If we go back to November 1980, Core PCE peaked at 9.78% and the Volcker Fed hiked the effective Federal Funds rate to over 19%. Despite this brutally high-interest rate, inflation bottomed at 2.83% seven years later.


PCE did fall at a good clip, with April of 1981 to June of 1982 being the longest monthly streak of annual Core PCE being flat or declining in history. The current streak started in January 2023 and with March Core PCE down from 4.84% to 2.82%, the current streak of slowing Core PCE matches the longest streak in history. One more month and it will be the longest streak of flat/declining Core PCE in history.


And yet people are freaking out over inflation "heating back up"! History tells us that we should expect Core PCE to tick up, even if it is continuing a longer-term downward trend.


Economies Are Psychological


Economic activity is largely psychological. When businesses and consumers believe that business is good and their economic fortunes are favorable, they invest in hiring new employees, building infrastructure, buying inventory, and freely spending money. However, when consumers run out of credit, their spending is cut off, and businesses that believed customers wanted more products cut their plans. This belief transforms into the belief that a recession is happening, which then causes almost everyone to become more conservative with their spending habits, exacerbating the recession. 


The 0.6% to 0.7% range is the increase in unemployment that is significant enough for employers and workers to start realizing that the economy isn't healthy. This can lead to a self-feeding cycle, where a small spike of about 0.6% above the cycle bottom snowballs into a huge increase in unemployment.


Your portfolio is like a bar of soap in many ways. If you mess with it too much or keep running water over it, it won’t last as long as it would others. The market news is a continuous phenomenon, akin to running water on your portfolio. This is why I adopt a method of investing that pays me through good and bad times. Let's look at my top picks, which are responsible for growing cash flows through these uncertain times.


Pick 1: NEP - Yield 12.1%


NextEra Energy Partners (NEP) acquires, owns, and manages contracted clean energy projects in the U.S. and natural gas pipeline assets. The United States continues its pursuits to de-carbonize and have clean energy sources such as wind and solar constitute a higher share of the energy mix, and this bodes well for NEP. The company pegs the decarbonization revenue opportunity at $4 trillion, with wind and solar playing a particularly dominant role in driving the energy transition.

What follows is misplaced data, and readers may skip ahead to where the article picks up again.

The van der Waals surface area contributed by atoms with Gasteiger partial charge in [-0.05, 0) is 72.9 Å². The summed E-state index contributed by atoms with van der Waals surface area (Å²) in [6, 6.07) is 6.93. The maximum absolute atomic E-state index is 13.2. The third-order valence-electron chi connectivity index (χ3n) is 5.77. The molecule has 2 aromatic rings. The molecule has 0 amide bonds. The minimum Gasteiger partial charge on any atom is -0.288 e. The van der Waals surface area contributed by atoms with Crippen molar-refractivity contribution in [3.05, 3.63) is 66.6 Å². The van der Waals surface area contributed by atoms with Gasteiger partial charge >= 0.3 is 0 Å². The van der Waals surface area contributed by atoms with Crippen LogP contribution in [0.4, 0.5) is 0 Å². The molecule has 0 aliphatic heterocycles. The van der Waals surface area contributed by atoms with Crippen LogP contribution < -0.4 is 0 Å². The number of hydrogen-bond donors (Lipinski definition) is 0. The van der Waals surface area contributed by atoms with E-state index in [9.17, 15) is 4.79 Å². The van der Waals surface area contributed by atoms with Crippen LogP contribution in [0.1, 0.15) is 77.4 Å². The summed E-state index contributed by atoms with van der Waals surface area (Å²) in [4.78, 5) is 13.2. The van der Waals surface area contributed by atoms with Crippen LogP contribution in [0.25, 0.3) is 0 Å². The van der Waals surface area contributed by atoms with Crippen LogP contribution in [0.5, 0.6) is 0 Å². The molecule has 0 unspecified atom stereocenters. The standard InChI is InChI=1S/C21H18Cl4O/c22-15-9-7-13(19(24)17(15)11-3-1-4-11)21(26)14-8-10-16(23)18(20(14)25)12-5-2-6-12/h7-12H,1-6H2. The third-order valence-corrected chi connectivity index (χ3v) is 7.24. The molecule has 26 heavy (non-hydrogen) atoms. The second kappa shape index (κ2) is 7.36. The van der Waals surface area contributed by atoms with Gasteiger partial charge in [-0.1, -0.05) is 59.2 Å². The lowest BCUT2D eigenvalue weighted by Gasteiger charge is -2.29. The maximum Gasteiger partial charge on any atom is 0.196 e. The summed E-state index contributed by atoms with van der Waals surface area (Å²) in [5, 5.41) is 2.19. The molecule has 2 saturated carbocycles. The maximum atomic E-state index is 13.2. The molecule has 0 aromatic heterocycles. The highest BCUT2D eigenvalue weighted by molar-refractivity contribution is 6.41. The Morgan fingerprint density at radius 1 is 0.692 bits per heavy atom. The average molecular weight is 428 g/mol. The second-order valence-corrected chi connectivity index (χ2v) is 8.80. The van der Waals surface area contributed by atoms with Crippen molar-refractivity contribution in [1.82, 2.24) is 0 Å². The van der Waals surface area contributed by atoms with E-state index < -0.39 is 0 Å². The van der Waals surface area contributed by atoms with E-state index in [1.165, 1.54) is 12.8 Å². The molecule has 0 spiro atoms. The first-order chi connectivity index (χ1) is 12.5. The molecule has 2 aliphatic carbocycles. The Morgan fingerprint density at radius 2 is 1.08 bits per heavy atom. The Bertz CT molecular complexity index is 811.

NEP traded at growth stock valuations prior to management's revised guidance last year, slashing the growth outlook to 5-8% with a near-term expectation of 6% growth. Wall Street was unhappy to see the 12-15% growth go away, and the stock experienced a >50% price drawdown in a matter of days.


NEP presents excellent value today. Its highly profitable business generates predictable cash flows. The company recently raised its quarterly distribution to $0.8925/share, which calculates to a 12.1% annualized yield at current prices.


Pick 2: AHL Preferreds - Up To 9.4% Yields


Aspen Insurance Holdings Ltd. is a leading specialty insurer and reinsurer and is a wholly-owned subsidiary of Apollo Global Management (APO).


During FY 2023, the company reported an adjusted combined ratio of 86.4% and a net income of $485 million (after preferred dividends), indicating excellent underwriting discipline and profitability. The company maintains a fortress balance sheet, rated A3 by Moody’s, and redeemed its $300 million 4.65% senior notes in November 2023.


Aspen has three public preferreds, rated AA by leading credit agencies.


AHL-C was originally a rate-reset preferred, but given the announcement from the company in December, the security’s coupon will be locked at 9.59343% for the foreseeable future. This is terrific, as it gives us a 9.4% yield at the current cost, and is quite likely to be redeemed soon. Aspen’s dividends constitute QDI, and for those seeking high yields for longer, AHL-D and AHL-E offer +7% yields and +25% upside to par.


Conclusion


The market news cycle revolves around what is happening right now. It focuses on how stocks will react to one month of data, even though that data is subject to significant revision in the future.


In the meantime, we can continue to add high-quality income picks to our portfolio. At High Dividend Opportunities, we have focused on our fixed-income portfolio for the past several months. The primary reason is that some of the best opportunities to buy are in fixed-income.


There will be a recession eventually, and the Fed will cut, eventually. The timing of these events is uncertain. In the case of a recession, historically, it isn't known that a recession is happening until several quarters after it starts. It is best to avoid reacting to the market's short-term reactions. Stay focused on the long-term trends, and make sure you are buying up income that you believe will be sustainable through a variety of economic outcomes. This is the beauty of income investing.